CHEERS.
Just removed mine last fall ...Humma Hah
May 24, 2001 6:15 PM
... I ran the first five miles of San Diego's Midnight Madness on my generator, teasing all the other guys who were using batteries.

The last 15 miles I got tired of the thing robbing about 1 mph and switched to my battery light.

That was the first ride on which I got to see NiteRiders and their kin in action. Impressive! No secrets in front of one of those rigs.
Hey - what about the DESIGN of bike?Marlon
May 24, 2001 6:27 PM
As much as I love my road bike, I had the opportunity to try a 'bent, and boy - does it ever go! Because of UCI rules, bike racing has limited itself to the double diamond, but I wonder - what would life be like if 'bents were raced?
Ergonomic handlebarsErap Estrada
May 24, 2001 6:32 PM
They fit better into my palm....ergo bars rule!
How about?peloton
May 24, 2001 6:42 PM
Full length zippers on jerseys. It's great on a hot day to be able to regulate your temperature a little. It's amazing that even a few years ago you couldn't find them just about anywhere.
How about?Mark Hollander
May 24, 2001 7:25 PM
I have found most road jerseys don't have full length zips, I have to look at a mountain bike jersey to get a full lenght zip. Anyhow, what sort of bike is a "Bent" I am not familiar with that term? Is it one of those bike where you lay on your back and pedal?
CHEERS.
Get 'bentmike mcmahon
May 24, 2001 9:43 PM
Yeah, a 'bent is short for recumbent, which is ridden in a reclining position.
Suspension, clipless pedals, lights, soft bar tape, q.releases..Alpine
May 24, 2001 10:32 PM
Anyone that's been riding long enough to remember having no choice but toe-clips would have to mention clipless pedals. Amazingly since the first couple of years since they were released, one of the favorites really hasn't changed much. This being the LOOK compatible type. Lance A. still uses the D/A version from those years.
If you have been mtbing long enough then you'd be forgeting something not to mention suspension. That advance has made the biggest change in mtbing than anything else. Subsequent advances in suspension has continued impacting this side of cycling.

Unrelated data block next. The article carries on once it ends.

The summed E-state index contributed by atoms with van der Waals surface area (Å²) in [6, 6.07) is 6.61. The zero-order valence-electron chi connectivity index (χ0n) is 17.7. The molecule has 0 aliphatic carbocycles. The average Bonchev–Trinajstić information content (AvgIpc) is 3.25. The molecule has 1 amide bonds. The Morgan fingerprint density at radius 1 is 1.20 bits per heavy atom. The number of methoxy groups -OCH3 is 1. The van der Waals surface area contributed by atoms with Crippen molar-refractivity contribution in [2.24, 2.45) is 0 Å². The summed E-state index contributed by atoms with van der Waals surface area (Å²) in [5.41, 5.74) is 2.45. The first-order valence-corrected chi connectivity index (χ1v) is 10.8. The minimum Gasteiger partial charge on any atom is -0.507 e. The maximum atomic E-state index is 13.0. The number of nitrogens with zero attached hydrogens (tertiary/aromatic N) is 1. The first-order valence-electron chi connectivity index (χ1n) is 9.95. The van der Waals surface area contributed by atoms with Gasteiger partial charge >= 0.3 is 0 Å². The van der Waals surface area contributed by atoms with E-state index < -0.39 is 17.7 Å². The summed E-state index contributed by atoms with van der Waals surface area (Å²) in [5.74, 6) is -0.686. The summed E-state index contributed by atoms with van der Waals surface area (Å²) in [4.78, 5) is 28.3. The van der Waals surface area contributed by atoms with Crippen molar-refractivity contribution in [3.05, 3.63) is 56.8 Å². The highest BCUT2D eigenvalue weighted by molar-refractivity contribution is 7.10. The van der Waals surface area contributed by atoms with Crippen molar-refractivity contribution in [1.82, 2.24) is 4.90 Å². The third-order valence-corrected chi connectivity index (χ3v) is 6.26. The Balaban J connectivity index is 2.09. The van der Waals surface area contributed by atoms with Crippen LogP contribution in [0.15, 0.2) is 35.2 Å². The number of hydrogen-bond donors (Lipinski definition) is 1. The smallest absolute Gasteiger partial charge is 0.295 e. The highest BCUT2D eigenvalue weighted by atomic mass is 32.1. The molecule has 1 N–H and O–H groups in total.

Along the suspension lines, bar tape. Does anyone remember "Bike Ribbon"? Does anyone still use it to ride any real mileage? Probably a couple. There are always the exceptions.
If you're really old you remember what a total pain it was to change a flat before Mr. Campagnolo's greatest gift to cycling, the quick release.
Lights were a great advance as well. Some form of lights have been around forever but the old stuff wasn't very good to see by.
I could go on....
things I have seen, things I have notpeloton
May 24, 2001 10:47 PM
The best changes that I have witnessed are:

1) Clipless pedals- more power, more comfort, easy exit
2) Light, ventilated helmets- remember brain buckets? Might be dead without the new helmets I don't mind wearing.
3) Mountain bikes- How many of us got serious about cycling there?
4) Good clincher tires- ease of maintainence, good performance
5) Indexed shifting- shifting is no longer a learned art form, sweet
6) high tech materials- make your bike lighter and stronger
7) Shimano- Competition is good for everyone, namely the consumer

Things I didn't see, but wouldn't want to live without

1) Quick releases- Thank you Mr. Campagnolo
2) Lycra shorts- don't bunch up like wool did
3) the derailler- next time you upshift at an incline, say thank you to the genious that invented this. Then picture Coppi ascending L'Alpe de Heuz like a home sick angel with only one gear!

There are so many that I'm sure I forgot.
re: What is the best advancement in cycling gear?cycleguy
May 24, 2001 11:19 PM
The wheel, dah!